Easement (Vermont I) had at its core a consideration of what was  possible  to realize within a property exchange that took the form of an artwork. Materials remaining from the project include Pietrobono’s request to execute this work on the property owners’ land, a paper trail of legal procedure, the easement agreement, photographs of the artist digging an 8 × 3-foot plot in their ground, dirt-stained t-shirts, bags of soil and stone from the site and a subsequent form marking the work’s termination. These artifacts and documentation of the labour imparted and of the exchange that occurred have since been moved to the status of archive, not to be transmitted as the work itself. What remains as the artwork is not this collection of indexical artifacts, but the relationship that had to be developed between Pietrobono and the property owners with whom he collaborated, as well as the work’s contingency upon all parties’ mutual trust, and the revelation that the project more appropriately exist only as internal and felt relations. The entanglement of property relations that catalyzed the work and enabled its labour, and which now exist as archive, are kept discrete. Here, the relationship is the work.9 Crucially, this is the aspect of the project that will forever remain intangible and ephemeral, and which can only ever be immaterial, despite the paperwork that documents it. For a relationship, as Pietrobono sees it – as an embodied and emotional form – is the aspect of experience which is fundamentally and always outside of that which can be alienable. These are the elements of exchange that may never be written in contract, and most importantly, the things that may never be legible nor alienated as property, despite the importance of the relationship to its holders.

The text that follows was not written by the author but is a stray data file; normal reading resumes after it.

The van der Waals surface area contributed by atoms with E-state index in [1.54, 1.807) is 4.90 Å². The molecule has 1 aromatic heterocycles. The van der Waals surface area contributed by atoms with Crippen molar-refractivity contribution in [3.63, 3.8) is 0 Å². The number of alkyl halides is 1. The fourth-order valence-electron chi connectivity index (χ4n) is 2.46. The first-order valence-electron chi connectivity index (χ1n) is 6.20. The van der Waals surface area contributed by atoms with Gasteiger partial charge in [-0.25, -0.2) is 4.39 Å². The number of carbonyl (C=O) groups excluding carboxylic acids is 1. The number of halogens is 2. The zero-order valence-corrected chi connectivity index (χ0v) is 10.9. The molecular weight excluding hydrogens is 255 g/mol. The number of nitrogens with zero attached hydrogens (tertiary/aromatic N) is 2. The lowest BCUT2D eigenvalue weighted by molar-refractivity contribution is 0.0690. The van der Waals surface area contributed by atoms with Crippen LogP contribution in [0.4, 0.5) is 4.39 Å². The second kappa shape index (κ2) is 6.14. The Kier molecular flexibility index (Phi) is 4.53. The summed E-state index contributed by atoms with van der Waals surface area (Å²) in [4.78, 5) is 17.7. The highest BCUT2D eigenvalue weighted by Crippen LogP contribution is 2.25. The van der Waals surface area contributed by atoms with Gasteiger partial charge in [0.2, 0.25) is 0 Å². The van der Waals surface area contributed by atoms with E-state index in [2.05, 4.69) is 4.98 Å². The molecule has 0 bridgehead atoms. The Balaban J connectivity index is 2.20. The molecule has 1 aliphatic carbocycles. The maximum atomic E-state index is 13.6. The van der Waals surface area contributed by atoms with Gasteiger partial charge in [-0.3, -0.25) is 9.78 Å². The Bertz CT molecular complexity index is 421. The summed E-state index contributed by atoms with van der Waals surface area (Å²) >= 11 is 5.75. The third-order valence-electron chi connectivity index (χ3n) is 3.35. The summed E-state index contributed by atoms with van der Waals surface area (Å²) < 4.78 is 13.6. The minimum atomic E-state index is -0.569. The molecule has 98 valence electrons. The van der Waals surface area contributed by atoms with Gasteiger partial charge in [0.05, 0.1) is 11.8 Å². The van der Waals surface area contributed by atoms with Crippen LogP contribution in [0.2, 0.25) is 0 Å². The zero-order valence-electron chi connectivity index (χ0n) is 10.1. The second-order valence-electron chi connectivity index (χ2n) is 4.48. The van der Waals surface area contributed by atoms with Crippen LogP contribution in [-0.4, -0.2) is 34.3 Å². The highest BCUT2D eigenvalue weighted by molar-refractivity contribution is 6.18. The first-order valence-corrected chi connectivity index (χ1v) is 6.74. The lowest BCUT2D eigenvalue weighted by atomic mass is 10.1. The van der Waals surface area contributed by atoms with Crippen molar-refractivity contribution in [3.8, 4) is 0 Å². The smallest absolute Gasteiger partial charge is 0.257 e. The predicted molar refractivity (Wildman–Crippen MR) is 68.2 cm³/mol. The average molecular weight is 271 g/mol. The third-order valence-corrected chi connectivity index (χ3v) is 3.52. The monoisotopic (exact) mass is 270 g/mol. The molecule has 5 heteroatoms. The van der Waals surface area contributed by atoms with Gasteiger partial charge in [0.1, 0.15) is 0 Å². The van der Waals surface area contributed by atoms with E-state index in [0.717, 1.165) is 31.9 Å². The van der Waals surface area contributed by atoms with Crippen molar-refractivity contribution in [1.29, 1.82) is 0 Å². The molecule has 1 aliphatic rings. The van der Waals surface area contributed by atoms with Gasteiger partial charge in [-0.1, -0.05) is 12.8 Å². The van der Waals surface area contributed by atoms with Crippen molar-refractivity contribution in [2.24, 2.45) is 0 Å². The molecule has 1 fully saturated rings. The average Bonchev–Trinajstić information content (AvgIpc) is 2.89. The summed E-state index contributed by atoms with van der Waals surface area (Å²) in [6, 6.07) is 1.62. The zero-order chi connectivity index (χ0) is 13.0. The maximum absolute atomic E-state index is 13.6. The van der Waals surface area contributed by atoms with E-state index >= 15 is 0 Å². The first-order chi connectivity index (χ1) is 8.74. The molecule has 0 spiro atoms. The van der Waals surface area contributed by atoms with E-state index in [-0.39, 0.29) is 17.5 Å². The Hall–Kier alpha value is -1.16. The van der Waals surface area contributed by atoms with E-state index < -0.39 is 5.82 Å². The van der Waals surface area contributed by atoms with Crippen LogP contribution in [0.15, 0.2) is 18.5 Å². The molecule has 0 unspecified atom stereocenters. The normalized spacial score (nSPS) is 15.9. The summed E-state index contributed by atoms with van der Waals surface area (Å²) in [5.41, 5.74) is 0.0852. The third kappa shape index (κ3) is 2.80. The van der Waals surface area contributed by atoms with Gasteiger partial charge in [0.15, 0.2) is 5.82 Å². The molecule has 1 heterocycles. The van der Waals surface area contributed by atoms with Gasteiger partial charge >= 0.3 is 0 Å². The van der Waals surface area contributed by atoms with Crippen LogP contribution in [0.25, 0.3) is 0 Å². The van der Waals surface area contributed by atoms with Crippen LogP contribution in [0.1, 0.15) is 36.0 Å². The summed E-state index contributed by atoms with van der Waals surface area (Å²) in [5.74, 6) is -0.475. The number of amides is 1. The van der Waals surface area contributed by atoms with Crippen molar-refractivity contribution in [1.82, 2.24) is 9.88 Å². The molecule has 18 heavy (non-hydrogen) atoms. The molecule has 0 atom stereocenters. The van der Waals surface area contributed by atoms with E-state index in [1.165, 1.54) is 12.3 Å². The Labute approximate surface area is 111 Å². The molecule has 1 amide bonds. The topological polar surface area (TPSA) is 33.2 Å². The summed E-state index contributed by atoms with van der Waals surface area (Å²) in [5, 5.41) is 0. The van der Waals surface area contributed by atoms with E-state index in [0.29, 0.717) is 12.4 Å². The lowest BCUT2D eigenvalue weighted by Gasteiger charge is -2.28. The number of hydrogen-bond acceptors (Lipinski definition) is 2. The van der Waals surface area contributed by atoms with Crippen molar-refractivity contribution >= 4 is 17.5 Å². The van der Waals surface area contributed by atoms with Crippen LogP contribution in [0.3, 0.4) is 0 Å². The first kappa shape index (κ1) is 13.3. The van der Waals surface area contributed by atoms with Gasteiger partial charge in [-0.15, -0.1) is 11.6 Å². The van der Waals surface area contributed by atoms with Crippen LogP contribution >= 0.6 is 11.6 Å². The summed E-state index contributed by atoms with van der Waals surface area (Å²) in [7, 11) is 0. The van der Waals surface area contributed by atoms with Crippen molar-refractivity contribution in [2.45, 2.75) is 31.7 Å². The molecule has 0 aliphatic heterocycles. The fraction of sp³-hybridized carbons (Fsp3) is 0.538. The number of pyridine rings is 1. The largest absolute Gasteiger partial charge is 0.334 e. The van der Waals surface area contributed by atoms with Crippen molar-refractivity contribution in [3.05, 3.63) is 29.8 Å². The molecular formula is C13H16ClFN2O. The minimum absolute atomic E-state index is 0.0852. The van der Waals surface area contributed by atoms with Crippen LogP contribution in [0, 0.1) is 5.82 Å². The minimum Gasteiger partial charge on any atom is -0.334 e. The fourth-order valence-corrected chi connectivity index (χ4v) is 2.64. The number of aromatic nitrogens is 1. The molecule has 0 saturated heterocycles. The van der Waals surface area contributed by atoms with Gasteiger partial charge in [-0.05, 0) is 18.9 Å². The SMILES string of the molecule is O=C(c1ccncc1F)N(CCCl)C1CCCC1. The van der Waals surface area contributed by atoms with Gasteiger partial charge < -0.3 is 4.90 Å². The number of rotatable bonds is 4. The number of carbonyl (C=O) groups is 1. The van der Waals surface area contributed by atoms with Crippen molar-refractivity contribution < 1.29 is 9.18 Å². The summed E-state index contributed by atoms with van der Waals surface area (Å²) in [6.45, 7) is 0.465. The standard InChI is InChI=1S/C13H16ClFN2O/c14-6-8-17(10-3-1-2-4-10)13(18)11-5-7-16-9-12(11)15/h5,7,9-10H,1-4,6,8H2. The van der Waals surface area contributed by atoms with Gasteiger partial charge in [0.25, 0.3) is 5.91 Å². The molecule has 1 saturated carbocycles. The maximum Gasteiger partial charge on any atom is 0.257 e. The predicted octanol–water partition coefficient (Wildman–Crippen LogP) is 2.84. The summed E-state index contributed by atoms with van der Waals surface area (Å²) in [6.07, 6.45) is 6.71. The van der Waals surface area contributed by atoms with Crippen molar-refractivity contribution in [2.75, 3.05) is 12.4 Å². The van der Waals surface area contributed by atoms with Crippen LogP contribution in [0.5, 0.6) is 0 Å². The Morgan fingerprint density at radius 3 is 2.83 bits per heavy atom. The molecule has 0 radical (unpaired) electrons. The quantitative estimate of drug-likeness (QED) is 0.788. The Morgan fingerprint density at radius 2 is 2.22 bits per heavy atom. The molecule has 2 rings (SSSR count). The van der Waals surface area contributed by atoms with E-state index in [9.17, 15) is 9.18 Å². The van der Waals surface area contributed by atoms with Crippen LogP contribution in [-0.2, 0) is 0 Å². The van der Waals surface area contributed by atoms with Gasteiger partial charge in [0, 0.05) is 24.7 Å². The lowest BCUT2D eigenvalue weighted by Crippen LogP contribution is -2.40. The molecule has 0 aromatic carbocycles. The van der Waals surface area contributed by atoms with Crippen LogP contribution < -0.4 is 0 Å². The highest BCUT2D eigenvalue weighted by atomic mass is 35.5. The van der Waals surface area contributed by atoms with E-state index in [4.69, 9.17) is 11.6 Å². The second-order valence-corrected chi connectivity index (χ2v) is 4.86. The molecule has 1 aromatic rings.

Both these works begin to sketch out another way of privileging ownership outside of normative property definitions by emphasizing the fact of a relationship as the manifestation of the work, leaving no option for alienation of it as a good, nor of the artist from their work. In a moment where property ownership is no longer the relation we can expect to have with “things,” asserting ownership in other ways and over other elements can be a transformative act. What is owned in Simonds’ and Pietrobono’s works is that which cannot be accounted for as commodity nor as property, but which can be accounted for in art. That is an important distinction to keep, and which might lead us to other ways of demonstrating what else ownership and the things we can own might be.